British Columbia

Syrian refugees need to live in cities, not lodges, says advocate

Some advocates have applauded the offer of accommodation for refugees from a B.C. resort, but others question whether a lodge near Golden is a good place for newcomers.

Some support groups say cities offer critical settlement services for people fleeing Syria

A cabin at Beaverfoot Lodge is shown in a 2007 photo. Manager Raphael Assaf believes the resort could take in 70 refugees when they first come to Canada. (Shazron/Flickr)

Some refugee advocates have applauded a B.C. resort manager's offer of accommodation for incoming refugees, but others are now questioning whether a lodge in Golden is the best place for the newcomers.

Beaverfoot Lodge is located about a half an hour away from Golden, and resort owner Raphael Assaf believes it would be an ideal location for new refugees to live temporarily once they're in Canada.

Marilyn Perry, chair of the Central Okanagan Refugee Committee, disagrees.

"Refugees have already been in refugee camps — they don't need something else temporary. They need to be able to find a group and a house and get located in a city and begin to integrate," said 

Refugee support groups are scrambling to prepare for the 25,000 refugees from Syria and Iraq Justin Trudeau promised his government would accept by the end of the year.

Perry, who's based in Kelowna, thinks the new Canadian government will begin processing applications from people fleeing Syria and Iraq quicker once the logistical challenges of the government hand over are dealt with.

That's when it will become difficult for "isolated situations" like Beaverfoot Lodge to handle the influx of people, she says.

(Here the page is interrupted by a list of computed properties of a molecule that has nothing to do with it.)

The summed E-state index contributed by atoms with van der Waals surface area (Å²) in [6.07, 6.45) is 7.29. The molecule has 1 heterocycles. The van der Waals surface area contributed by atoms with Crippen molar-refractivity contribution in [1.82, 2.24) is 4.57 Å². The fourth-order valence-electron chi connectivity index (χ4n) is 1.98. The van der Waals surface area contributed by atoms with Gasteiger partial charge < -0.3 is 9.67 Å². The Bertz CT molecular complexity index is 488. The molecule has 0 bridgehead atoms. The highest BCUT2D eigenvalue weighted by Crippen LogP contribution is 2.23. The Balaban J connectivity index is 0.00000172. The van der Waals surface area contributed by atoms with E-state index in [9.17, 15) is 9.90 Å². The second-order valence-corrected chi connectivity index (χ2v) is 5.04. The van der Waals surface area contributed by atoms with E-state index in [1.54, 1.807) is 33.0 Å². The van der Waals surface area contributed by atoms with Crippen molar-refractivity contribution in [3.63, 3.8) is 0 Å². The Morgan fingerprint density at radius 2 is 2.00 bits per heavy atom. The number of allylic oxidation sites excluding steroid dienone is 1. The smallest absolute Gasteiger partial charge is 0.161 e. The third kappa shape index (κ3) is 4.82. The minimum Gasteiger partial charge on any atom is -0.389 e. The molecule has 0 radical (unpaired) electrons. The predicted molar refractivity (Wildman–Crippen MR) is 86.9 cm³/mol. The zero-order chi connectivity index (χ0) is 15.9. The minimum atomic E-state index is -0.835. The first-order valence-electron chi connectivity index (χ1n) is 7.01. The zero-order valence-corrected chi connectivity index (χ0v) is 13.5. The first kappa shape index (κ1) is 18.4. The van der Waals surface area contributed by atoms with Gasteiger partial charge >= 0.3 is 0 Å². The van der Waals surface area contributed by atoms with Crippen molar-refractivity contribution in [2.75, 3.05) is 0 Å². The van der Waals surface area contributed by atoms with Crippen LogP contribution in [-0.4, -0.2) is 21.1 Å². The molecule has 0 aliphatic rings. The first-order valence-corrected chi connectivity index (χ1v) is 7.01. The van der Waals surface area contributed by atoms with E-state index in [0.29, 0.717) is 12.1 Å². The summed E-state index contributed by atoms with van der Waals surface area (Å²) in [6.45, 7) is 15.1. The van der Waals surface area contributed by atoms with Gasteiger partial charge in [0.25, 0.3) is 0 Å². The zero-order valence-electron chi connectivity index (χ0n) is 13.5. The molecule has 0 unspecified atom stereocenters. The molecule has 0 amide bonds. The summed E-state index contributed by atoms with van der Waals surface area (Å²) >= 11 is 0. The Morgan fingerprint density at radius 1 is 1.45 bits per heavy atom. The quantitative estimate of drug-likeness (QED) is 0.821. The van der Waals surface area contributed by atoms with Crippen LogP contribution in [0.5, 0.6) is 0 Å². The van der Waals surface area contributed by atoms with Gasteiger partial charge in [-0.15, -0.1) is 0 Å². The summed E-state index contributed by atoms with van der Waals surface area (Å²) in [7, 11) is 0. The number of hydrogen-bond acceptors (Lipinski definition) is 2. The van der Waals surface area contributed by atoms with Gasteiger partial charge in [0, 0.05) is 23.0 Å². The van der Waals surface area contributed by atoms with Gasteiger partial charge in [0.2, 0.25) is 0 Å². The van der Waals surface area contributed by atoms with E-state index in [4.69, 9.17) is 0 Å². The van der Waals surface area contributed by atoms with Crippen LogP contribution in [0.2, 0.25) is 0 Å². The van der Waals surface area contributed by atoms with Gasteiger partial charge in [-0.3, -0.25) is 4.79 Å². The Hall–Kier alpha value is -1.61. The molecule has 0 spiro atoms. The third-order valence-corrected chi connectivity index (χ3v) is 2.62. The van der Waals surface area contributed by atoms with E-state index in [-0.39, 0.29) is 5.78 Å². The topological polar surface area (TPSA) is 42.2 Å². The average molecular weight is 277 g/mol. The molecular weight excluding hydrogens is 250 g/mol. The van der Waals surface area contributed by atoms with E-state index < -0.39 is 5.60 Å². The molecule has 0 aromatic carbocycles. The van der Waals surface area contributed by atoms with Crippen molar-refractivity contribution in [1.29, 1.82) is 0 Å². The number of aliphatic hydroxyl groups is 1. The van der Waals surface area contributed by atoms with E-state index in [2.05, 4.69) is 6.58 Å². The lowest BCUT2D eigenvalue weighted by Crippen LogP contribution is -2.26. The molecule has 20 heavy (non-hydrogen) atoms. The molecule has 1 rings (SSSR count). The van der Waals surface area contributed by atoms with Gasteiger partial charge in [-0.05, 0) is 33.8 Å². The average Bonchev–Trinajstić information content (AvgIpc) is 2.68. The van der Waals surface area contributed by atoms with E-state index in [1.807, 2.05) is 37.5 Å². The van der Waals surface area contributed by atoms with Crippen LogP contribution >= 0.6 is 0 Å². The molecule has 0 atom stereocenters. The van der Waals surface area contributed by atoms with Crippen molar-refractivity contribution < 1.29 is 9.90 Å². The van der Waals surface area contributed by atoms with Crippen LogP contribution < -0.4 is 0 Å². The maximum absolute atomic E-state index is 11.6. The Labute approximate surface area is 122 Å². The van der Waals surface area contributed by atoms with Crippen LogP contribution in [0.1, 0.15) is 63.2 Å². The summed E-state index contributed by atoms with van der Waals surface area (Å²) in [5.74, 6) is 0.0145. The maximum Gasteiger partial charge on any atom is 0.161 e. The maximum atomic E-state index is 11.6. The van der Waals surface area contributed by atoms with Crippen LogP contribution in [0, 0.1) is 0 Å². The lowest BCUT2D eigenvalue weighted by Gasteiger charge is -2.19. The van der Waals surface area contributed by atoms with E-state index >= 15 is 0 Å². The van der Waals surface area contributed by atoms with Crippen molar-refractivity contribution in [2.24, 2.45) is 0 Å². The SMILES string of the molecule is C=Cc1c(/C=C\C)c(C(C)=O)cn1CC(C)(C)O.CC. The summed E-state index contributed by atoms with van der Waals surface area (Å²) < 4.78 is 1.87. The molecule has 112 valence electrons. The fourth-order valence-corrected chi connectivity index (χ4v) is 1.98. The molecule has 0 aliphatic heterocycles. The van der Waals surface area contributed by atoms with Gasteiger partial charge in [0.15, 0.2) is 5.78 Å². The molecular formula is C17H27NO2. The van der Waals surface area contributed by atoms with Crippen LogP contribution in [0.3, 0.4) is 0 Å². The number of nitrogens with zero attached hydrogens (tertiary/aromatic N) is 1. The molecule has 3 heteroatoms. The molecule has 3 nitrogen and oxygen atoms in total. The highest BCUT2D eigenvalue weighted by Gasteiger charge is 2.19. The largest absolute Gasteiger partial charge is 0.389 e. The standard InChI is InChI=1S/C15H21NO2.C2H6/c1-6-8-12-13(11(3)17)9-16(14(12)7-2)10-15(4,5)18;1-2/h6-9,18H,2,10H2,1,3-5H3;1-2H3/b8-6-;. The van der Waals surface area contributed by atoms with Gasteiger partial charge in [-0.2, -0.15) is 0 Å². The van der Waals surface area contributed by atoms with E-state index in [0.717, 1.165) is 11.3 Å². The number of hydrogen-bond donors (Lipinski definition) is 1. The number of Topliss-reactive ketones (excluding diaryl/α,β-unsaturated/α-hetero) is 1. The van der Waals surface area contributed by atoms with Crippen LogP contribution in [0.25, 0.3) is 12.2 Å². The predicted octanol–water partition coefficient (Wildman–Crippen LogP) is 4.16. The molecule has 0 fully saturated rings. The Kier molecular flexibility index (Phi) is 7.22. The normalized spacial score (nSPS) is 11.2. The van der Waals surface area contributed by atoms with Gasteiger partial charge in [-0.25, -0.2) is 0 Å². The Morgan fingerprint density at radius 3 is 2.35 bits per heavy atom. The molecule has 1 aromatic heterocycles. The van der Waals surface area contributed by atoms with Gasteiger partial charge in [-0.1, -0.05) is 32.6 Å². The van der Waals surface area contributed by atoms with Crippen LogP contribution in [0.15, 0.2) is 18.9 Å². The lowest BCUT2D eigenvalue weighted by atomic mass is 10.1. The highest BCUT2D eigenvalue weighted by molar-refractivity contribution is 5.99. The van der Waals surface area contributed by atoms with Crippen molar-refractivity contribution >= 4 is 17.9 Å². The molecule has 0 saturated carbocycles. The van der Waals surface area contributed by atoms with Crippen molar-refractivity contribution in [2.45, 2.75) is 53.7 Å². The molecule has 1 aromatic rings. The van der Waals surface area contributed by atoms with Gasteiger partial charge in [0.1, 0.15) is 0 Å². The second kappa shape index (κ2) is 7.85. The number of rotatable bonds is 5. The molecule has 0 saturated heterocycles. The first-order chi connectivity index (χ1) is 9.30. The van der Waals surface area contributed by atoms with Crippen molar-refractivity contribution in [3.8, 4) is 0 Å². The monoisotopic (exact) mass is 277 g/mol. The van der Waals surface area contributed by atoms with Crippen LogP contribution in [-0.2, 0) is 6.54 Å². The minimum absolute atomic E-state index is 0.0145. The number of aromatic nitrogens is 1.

Perry says she appreciates Assaf's generosity, but she believes cities are the best places for refugees, because that's where organizations providing services like English as a Second Language (ESL) programs are located.

"It has to happen in bigger centres where the services that these folks need are available."

Refugee rental housing registry

Finding housing for a large family is one of the biggest challenges for refugees, according to Perry, who has already sponsored a family of seven.

"I was very anxious right up to the last moment that we would find rental housing," she said.

It has to happen in bigger centres where the services that these folks need are available.- Marilyn Perry, chair of the Central Okanagan Refugee Committee

Kelowna Community Resources held a meeting Thursday night to discuss how to house and support refugees when they arrive.

Perry thinks a registry specifically for refugee-suitable rental housing, where people with available suites can sign up, would be the most helpful.

"That's not set up yet, but that would sure make it easier than reading all the ads on the websites and in the paper trying to find housing for people."

Perry says the fears some Canadians have about accepting so many refugees are unfounded.

"When I look at what they're facing versus what we all have, we need to be generous and include them and they'll be wonderful citizens in Kelowna -- they're just amazing people."


To listen to the full audio, click the link labelled Resort not the best place for incoming refugees, says Central Okanagan Refugee Committee.

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